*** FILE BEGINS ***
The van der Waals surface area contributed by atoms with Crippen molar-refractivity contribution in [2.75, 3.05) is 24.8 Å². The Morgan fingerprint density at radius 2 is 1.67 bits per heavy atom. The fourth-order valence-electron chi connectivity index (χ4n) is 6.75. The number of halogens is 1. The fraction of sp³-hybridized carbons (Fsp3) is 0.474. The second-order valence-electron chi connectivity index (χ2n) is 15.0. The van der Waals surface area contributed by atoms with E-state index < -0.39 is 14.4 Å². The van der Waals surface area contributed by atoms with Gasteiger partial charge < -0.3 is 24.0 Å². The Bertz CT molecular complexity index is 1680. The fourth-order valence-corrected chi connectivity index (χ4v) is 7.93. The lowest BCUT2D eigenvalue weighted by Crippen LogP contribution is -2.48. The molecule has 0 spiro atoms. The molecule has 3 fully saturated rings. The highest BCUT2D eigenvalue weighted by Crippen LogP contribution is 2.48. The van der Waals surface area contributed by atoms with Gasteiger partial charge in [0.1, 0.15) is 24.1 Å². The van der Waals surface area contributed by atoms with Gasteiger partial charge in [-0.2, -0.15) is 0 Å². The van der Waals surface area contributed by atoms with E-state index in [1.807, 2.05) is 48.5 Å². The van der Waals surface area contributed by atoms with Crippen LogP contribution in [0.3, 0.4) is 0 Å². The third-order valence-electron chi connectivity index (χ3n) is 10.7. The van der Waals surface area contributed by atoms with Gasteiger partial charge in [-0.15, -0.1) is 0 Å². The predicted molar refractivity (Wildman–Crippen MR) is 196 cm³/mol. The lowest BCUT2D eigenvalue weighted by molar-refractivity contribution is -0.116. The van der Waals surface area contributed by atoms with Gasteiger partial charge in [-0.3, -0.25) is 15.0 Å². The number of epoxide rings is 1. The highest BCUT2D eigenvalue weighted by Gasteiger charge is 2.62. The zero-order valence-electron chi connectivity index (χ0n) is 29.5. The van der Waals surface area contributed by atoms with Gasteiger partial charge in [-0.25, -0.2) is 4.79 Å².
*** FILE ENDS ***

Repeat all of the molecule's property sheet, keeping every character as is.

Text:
The van der Waals surface area contributed by atoms with Crippen molar-refractivity contribution in [2.75, 3.05) is 24.8 Å². The Morgan fingerprint density at radius 2 is 1.67 bits per heavy atom. The fourth-order valence-electron chi connectivity index (χ4n) is 6.75. The number of halogens is 1. The fraction of sp³-hybridized carbons (Fsp3) is 0.474. The second-order valence-electron chi connectivity index (χ2n) is 15.0. The van der Waals surface area contributed by atoms with E-state index < -0.39 is 14.4 Å². The van der Waals surface area contributed by atoms with Gasteiger partial charge < -0.3 is 24.0 Å². The Bertz CT molecular complexity index is 1680. The fourth-order valence-corrected chi connectivity index (χ4v) is 7.93. The lowest BCUT2D eigenvalue weighted by Crippen LogP contribution is -2.48. The molecule has 0 spiro atoms. The molecule has 3 fully saturated rings. The highest BCUT2D eigenvalue weighted by Crippen LogP contribution is 2.48. The van der Waals surface area contributed by atoms with Gasteiger partial charge in [0.1, 0.15) is 24.1 Å². The van der Waals surface area contributed by atoms with Gasteiger partial charge in [-0.2, -0.15) is 0 Å². The van der Waals surface area contributed by atoms with E-state index in [1.807, 2.05) is 48.5 Å². The van der Waals surface area contributed by atoms with Crippen LogP contribution in [0.3, 0.4) is 0 Å². The third-order valence-electron chi connectivity index (χ3n) is 10.7. The van der Waals surface area contributed by atoms with Gasteiger partial charge in [-0.15, -0.1) is 0 Å². The predicted molar refractivity (Wildman–Crippen MR) is 196 cm³/mol. The lowest BCUT2D eigenvalue weighted by molar-refractivity contribution is -0.116. The van der Waals surface area contributed by atoms with Gasteiger partial charge in [-0.3, -0.25) is 15.0 Å². The number of epoxide rings is 1. The highest BCUT2D eigenvalue weighted by Gasteiger charge is 2.62. The zero-order valence-electron chi connectivity index (χ0n) is 29.5. The van der Waals surface area contributed by atoms with Gasteiger partial charge in [-0.25, -0.2) is 4.79 Å².